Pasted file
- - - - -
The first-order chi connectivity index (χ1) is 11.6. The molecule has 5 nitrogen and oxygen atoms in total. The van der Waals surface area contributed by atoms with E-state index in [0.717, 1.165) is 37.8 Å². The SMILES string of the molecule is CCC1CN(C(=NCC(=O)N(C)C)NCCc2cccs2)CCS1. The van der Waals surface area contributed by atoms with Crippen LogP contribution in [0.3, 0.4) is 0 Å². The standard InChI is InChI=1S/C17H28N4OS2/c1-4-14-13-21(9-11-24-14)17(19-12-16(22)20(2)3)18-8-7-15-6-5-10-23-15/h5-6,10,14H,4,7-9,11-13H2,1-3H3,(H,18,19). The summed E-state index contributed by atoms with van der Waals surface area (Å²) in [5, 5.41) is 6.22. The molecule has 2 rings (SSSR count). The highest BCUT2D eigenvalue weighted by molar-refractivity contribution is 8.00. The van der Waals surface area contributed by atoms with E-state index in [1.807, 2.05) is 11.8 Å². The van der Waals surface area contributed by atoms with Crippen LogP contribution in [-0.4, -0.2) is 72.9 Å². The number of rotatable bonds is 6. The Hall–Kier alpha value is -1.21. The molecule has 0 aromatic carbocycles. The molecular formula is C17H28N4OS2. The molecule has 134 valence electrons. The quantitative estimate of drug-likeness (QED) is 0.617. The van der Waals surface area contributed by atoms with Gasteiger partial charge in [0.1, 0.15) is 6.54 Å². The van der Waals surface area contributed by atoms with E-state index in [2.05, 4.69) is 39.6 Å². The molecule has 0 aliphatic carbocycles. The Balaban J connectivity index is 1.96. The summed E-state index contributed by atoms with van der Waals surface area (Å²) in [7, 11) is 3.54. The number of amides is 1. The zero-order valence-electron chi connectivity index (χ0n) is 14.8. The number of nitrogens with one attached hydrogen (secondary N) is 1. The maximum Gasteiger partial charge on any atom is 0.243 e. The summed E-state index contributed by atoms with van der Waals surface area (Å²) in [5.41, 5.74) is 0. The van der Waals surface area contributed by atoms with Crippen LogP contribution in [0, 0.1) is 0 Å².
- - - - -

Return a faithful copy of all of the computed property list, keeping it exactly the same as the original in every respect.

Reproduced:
The first-order chi connectivity index (χ1) is 11.6. The molecule has 5 nitrogen and oxygen atoms in total. The van der Waals surface area contributed by atoms with E-state index in [0.717, 1.165) is 37.8 Å². The SMILES string of the molecule is CCC1CN(C(=NCC(=O)N(C)C)NCCc2cccs2)CCS1. The van der Waals surface area contributed by atoms with Crippen LogP contribution in [0.3, 0.4) is 0 Å². The standard InChI is InChI=1S/C17H28N4OS2/c1-4-14-13-21(9-11-24-14)17(19-12-16(22)20(2)3)18-8-7-15-6-5-10-23-15/h5-6,10,14H,4,7-9,11-13H2,1-3H3,(H,18,19). The summed E-state index contributed by atoms with van der Waals surface area (Å²) in [5, 5.41) is 6.22. The molecule has 2 rings (SSSR count). The highest BCUT2D eigenvalue weighted by molar-refractivity contribution is 8.00. The van der Waals surface area contributed by atoms with E-state index in [1.807, 2.05) is 11.8 Å². The van der Waals surface area contributed by atoms with Crippen LogP contribution in [-0.4, -0.2) is 72.9 Å². The number of rotatable bonds is 6. The Hall–Kier alpha value is -1.21. The molecule has 0 aromatic carbocycles. The molecular formula is C17H28N4OS2. The molecule has 134 valence electrons. The quantitative estimate of drug-likeness (QED) is 0.617. The van der Waals surface area contributed by atoms with Gasteiger partial charge in [0.1, 0.15) is 6.54 Å². The van der Waals surface area contributed by atoms with E-state index in [2.05, 4.69) is 39.6 Å². The molecule has 0 aliphatic carbocycles. The Balaban J connectivity index is 1.96. The summed E-state index contributed by atoms with van der Waals surface area (Å²) in [7, 11) is 3.54. The number of amides is 1. The zero-order valence-electron chi connectivity index (χ0n) is 14.8. The number of nitrogens with one attached hydrogen (secondary N) is 1. The maximum Gasteiger partial charge on any atom is 0.243 e. The summed E-state index contributed by atoms with van der Waals surface area (Å²) in [5.41, 5.74) is 0. The van der Waals surface area contributed by atoms with Crippen LogP contribution in [0, 0.1) is 0 Å².